Heber, Amelia née Shipley, later Valsamachi, 1789—1870
Amelia Shipley Heber was born at Llannerch, Wales, on 15 November 1789. She was the daughter of William Davies Shipley (1745-1826; ODNB) and Penelope Shipley, née Yonge (d. 1789), the coheir of a substantial estate, who died giving birth to Amelia. In her childhood, William Shipley’s chief estate was near St Asaph in Shropshire, where he was Dean of St Asaph’s Cathedral.
Amelia Shipley’s paternal aunt, Anna Maria Shipley Jones (d. 1829), was the widow of Sir William Jones, the orientalist and linguist, and she earned renown as the editor of Jones’s posthumously collected works (1799; 2nd ed., 1807). Following in her aunt’s footstep in more ways than one, in 1809, Amelia Shipley married a man with a penchant for the East, the young poet and priest, Reginald Heber (1783-1826; ODNB), who had toured Scandinavia, Russia, the Crimea, and Eastern Europe from July 1805 to October 1806. With his appointment as Bishop of Calcutta still in the future, Heber settled to the task of establishing himself in the church, first as rector of Hodnet (from 1807), then as prebendary of St Asaph’s Cathedral through his father-in-law’s influence (from 1817), and latterly as preacher to Lincoln’s Inn (1822). In 1821, Amelia Heber gave birth to her eldest daughter, Emily; her second daughter, Harriet, was born in 1824.
In October 1823, the Hebers arrived in Calcutta where Reginald had been appointed Bishop. In the three years that followed, Amelia Heber sometimes accompanied her husband on his missions to Anglican communities around India and Ceylon, on which excursions she kept a journal, partly for his use, and committed her thoughts in letters to their friends, such as Mountstuart Elphinstone (1779-1859; ODNB). The most extensive of these journeys was in 1824-25, across northern India, following the Ganges, the Kumoan mountains, and through the Rajputana deserts, returning to Calcutta via Ceylon. This tour forms the substance of Reginald Heber’s posthumous Narrative of a Journey (1828), edited by Amelia Heber, and to which she contributed the chapter on Ceylon from her own journal. In February 1826, Reginald Heber embarked for South India, this time without his wife, and died on 3 April in Trichinopoly.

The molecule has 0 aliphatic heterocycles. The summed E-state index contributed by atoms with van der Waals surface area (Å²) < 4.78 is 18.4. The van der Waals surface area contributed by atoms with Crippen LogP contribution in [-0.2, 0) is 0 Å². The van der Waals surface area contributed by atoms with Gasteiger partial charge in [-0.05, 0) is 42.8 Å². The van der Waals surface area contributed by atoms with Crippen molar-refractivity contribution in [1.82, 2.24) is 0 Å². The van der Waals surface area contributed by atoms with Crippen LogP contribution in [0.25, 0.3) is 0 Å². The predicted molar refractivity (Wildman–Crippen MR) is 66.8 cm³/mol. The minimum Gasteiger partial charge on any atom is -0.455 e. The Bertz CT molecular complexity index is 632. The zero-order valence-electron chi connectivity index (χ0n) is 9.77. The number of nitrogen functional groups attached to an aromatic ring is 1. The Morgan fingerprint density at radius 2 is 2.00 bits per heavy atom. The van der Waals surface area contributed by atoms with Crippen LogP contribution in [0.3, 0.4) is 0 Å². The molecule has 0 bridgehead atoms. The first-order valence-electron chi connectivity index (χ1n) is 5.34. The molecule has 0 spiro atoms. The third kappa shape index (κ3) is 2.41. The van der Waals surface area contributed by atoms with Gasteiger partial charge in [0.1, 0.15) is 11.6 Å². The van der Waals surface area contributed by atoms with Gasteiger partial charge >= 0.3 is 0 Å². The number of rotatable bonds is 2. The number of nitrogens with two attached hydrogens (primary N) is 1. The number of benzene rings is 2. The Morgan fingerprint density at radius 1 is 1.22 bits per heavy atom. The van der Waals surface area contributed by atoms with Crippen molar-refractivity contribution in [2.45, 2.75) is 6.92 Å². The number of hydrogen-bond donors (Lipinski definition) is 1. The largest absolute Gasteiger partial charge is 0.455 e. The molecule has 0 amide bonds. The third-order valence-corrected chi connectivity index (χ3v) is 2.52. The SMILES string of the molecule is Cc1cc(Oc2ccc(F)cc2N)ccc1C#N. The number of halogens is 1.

Now widowed with two young daughters, Amelia Heber returned to England on 14 May 1827. Over the next three years she worked to preserve her husband’s memory through editing and publishing his literary works, including Hymns (1827), the Narrative of a Journey (1828), and Sermons (1829). In 1830 she published The Life of Reginald Heber in 2 volumes, including a reconstruction of Heber’s earlier Russian tour, unpublished letters, and other materials, earning, by some reports, upwards of £10,000 in profits. So successful had her efforts been in helping to establish her husband’s literary fame, that it came as a shock to her family and readers when they learned that the Bishop’s widow had remarried.
On 29 July 1830, Amelia Heber married Count Demetrius Valsamachi, a Greek nobleman from Cephalonia, at the Greek church in Venice, her two daughters, Emily and Harriet, in attendance, after which they all sailed for Corfu, where Demetrius worked for the Ionian government under the British protectorate. In 1831, Amelia Valsamachi gave birth to another daughter, Penelope Rubina Maria Valsamachi, and in the years that followed resided chiefly at Corfu and her husband’s estates in Cephalonia, with frequent visits to England, particularly after her daughters of her first marriage resettled there with husbands of their own. In 1849, her youngest daughter, Penelope, married Morton Sumner whom she met on holiday with her parents in Marseilles. The marriage proved unfortunate, and Amelia Valsamachi did her best to help extricate Penelope from it, the result being a highly publicized divorce proceedings (July 1855) in the House of Lords (by which time Penelope had secured divorce papers in the US and had remarried in her father’s house on Corfu, one Nicholas Kallegari, a physician).
Despite this scandal and lasting recriminations for her own remarriage, Amelia Valsamachi continued to visit her daughters and family in England, and attracted the notice of visitors to Corfu such as Walter Savage Landor and Edward Lear. Her husband, Count Demetrius Valsamachi died at Corfu on 13 January 1870, after a short illness. Amelia Heber Valsamachi died a few months later on 13 May at Hodnet Hall, Shropshire, aged 82.
‘Deaths’. Jackson’s Oxford Journal, no. 6091 (Sat., 22 Jan. 1870). Gale Databases: British Library Newspapers. Web. 21 Aug. 2017.
‘Deaths’. Morning Post, no. 30090 (Tues., 17 May 1870): 8. Gale Databases: British Library Newspapers. Web. 21 Aug. 2017.
Dodd, Charles. The Peerage, Baronetage, and Knightage, of Great Britain and Ireland, Including All the Titled Classes. London, 1846. Print.
Heber, Amelia, and Reginald Heber. MS Letters. Eur F88 271, 274. British Lib., London.
Lear, Edward. ‘Lear to Fortescue, Corfu, Dec. 1, 1861’. Letters of Edward Lear to Chichester Fortescue. London: T. Fisher, Unwin, 1908. 209. Print.
‘Letters by Mrs. John T. Kirkland (1905)’. Massachusetts Historical Society (Dec. 1905): 484-85. Print.
Ruoff, A. Lavonne. ‘Walter Savage Landor’s Letters to His Family, 1830-1832’, The John Rylands University Library. 467-507. Web. 21 Aug. 2017.
‘Sumner’s Divorce’. Morning Post, no. 25436 (Wed., 11 July 1855): 7. Gale Databases: British Library Newspapers. Web. 21 Aug. 2017.
Valsamachi, Demetrius. ‘To the Editor’. Morning Chronicle, no. 22144 (Sat., 14 Nov. 1840). Gale Databases: British Library Newspapers. Web. 21 Aug. 2017.
|Narrative of a Journey through the Upper Provinces of India||1828||Editor|